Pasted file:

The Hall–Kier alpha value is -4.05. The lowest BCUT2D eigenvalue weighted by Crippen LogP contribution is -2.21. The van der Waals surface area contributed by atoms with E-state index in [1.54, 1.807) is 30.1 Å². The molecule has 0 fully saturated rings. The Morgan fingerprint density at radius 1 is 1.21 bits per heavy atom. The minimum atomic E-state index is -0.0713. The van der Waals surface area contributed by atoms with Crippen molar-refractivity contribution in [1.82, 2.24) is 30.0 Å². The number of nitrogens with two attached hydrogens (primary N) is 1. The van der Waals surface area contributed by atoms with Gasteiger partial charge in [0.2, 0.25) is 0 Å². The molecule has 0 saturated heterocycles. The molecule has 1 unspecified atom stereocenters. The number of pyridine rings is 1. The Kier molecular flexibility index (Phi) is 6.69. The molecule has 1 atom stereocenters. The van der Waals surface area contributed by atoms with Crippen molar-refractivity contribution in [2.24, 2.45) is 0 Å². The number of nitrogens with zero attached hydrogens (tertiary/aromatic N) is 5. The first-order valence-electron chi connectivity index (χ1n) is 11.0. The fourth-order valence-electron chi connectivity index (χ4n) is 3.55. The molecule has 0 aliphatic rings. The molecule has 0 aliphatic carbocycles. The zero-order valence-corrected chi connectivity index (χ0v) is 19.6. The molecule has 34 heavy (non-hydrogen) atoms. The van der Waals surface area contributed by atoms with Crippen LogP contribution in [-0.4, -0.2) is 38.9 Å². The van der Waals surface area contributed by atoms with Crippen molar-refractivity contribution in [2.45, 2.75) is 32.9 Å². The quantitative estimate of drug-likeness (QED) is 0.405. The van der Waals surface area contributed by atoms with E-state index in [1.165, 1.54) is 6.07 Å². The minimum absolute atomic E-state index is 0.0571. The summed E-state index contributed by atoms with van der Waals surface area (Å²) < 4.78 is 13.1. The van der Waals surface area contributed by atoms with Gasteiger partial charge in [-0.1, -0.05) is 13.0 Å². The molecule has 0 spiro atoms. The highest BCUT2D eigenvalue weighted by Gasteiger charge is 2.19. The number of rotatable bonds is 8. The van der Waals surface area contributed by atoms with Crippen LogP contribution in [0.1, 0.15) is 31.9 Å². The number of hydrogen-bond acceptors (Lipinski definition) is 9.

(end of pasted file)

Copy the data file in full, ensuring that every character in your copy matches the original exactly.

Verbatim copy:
The Hall–Kier alpha value is -4.05. The lowest BCUT2D eigenvalue weighted by Crippen LogP contribution is -2.21. The van der Waals surface area contributed by atoms with E-state index in [1.54, 1.807) is 30.1 Å². The molecule has 0 fully saturated rings. The Morgan fingerprint density at radius 1 is 1.21 bits per heavy atom. The minimum atomic E-state index is -0.0713. The van der Waals surface area contributed by atoms with Crippen molar-refractivity contribution in [1.82, 2.24) is 30.0 Å². The number of nitrogens with two attached hydrogens (primary N) is 1. The van der Waals surface area contributed by atoms with Gasteiger partial charge in [0.2, 0.25) is 0 Å². The molecule has 0 saturated heterocycles. The molecule has 1 unspecified atom stereocenters. The number of pyridine rings is 1. The Kier molecular flexibility index (Phi) is 6.69. The molecule has 1 atom stereocenters. The van der Waals surface area contributed by atoms with Crippen molar-refractivity contribution in [2.24, 2.45) is 0 Å². The number of nitrogens with zero attached hydrogens (tertiary/aromatic N) is 5. The first-order valence-electron chi connectivity index (χ1n) is 11.0. The fourth-order valence-electron chi connectivity index (χ4n) is 3.55. The molecule has 0 aliphatic rings. The molecule has 0 aliphatic carbocycles. The zero-order valence-corrected chi connectivity index (χ0v) is 19.6. The molecule has 34 heavy (non-hydrogen) atoms. The van der Waals surface area contributed by atoms with Crippen LogP contribution in [-0.4, -0.2) is 38.9 Å². The van der Waals surface area contributed by atoms with Crippen molar-refractivity contribution in [2.45, 2.75) is 32.9 Å². The quantitative estimate of drug-likeness (QED) is 0.405. The van der Waals surface area contributed by atoms with E-state index in [1.165, 1.54) is 6.07 Å². The minimum absolute atomic E-state index is 0.0571. The summed E-state index contributed by atoms with van der Waals surface area (Å²) < 4.78 is 13.1. The van der Waals surface area contributed by atoms with Gasteiger partial charge in [-0.1, -0.05) is 13.0 Å². The molecule has 0 spiro atoms. The highest BCUT2D eigenvalue weighted by Gasteiger charge is 2.19. The number of rotatable bonds is 8. The van der Waals surface area contributed by atoms with Crippen LogP contribution in [0.1, 0.15) is 31.9 Å². The number of hydrogen-bond acceptors (Lipinski definition) is 9.